Olga's Gallery

Paul Revere


Paul Revere (1735-1818), French American craftsman, hero of the American War for Independence, and early American industrialist. Paul was the eldest surviving son of Apollos Rivoire, a French Huguenot refugee who had immigrated to Boston and anglicized his name to "Revere". The young Paul was apprenticed to a gold- and silversmith, and became very skilled in these professions. During the French and Indian War of 1756-1763, the young man served as a junior officer in the artillery, gaining his first combat experience. However, he was never an outstanding military leader, his chief strength lying in organizational ability and logistics.
A prominent and prosperous Boston citizen, as well as civic leader, he would have his portrait painted by Copley sometime in the years 1768-70.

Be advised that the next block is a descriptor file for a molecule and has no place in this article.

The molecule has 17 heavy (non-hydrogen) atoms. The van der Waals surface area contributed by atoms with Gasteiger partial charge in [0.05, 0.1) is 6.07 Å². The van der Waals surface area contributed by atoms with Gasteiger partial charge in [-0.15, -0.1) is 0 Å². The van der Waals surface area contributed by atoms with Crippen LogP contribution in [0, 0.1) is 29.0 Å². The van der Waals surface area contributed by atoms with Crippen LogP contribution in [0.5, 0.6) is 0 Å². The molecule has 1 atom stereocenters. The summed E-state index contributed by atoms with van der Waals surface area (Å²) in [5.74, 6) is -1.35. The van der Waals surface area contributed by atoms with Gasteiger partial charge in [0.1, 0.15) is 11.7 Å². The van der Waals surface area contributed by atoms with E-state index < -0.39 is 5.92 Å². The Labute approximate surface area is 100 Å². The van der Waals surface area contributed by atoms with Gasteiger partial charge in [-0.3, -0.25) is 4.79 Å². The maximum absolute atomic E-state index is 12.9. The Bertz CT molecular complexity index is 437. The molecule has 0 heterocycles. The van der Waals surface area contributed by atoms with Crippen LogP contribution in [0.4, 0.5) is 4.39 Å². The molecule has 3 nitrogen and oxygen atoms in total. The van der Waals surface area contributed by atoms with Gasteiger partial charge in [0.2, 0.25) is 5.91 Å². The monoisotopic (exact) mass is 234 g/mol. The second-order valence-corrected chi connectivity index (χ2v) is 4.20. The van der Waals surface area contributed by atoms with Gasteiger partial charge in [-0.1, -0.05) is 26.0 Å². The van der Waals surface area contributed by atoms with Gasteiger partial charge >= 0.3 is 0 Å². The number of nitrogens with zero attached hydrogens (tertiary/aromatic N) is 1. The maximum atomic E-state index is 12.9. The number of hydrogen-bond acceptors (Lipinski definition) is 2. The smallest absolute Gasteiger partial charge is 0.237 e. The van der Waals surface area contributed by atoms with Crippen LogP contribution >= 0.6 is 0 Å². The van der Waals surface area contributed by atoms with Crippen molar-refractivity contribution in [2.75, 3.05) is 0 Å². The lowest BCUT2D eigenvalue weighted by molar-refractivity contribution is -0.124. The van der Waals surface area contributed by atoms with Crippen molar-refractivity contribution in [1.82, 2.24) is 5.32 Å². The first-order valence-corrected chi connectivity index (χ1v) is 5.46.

In the years before the war, Revere would take up the art of engraving, creating numerous works criticizing British treatment of the American colonists. He would also play a prominent role in the Boston Tea party.
On the night of April 18-19, 1775, Revere along with William Dawes and Samuel Prescott famously rode from Charlestown to Lexington to warn the American militia there that the British were advancing.
Later that year, he would be tasked with building a gunpowder mill -- there was only one in the colonies -- which he successfully accomplished. In April 1776, as the need for manpower became greater, he became a major in the infantry, later promoted to lieutenant colonel. In 1779, he participated in the disastrous Penobscot Expedition, in the aftermath of which he was court-martialed for disobedience, but acquitted.
After the war, Revere turned to manufacturing, becoming one of America's first industrialists. From gold and silver, which he had worked with before the war, he expanded to copper, brass and cast iron products, notably church bells. By the 1800s, he had grown extremely wealthy, operating a copper and brass works in Rome, New York. In fact, his family was known to hide Copley's portrait of him because in it, Revere was shown working with his hands.
See: John Singleton Copley. Portrait of Paul Revere.

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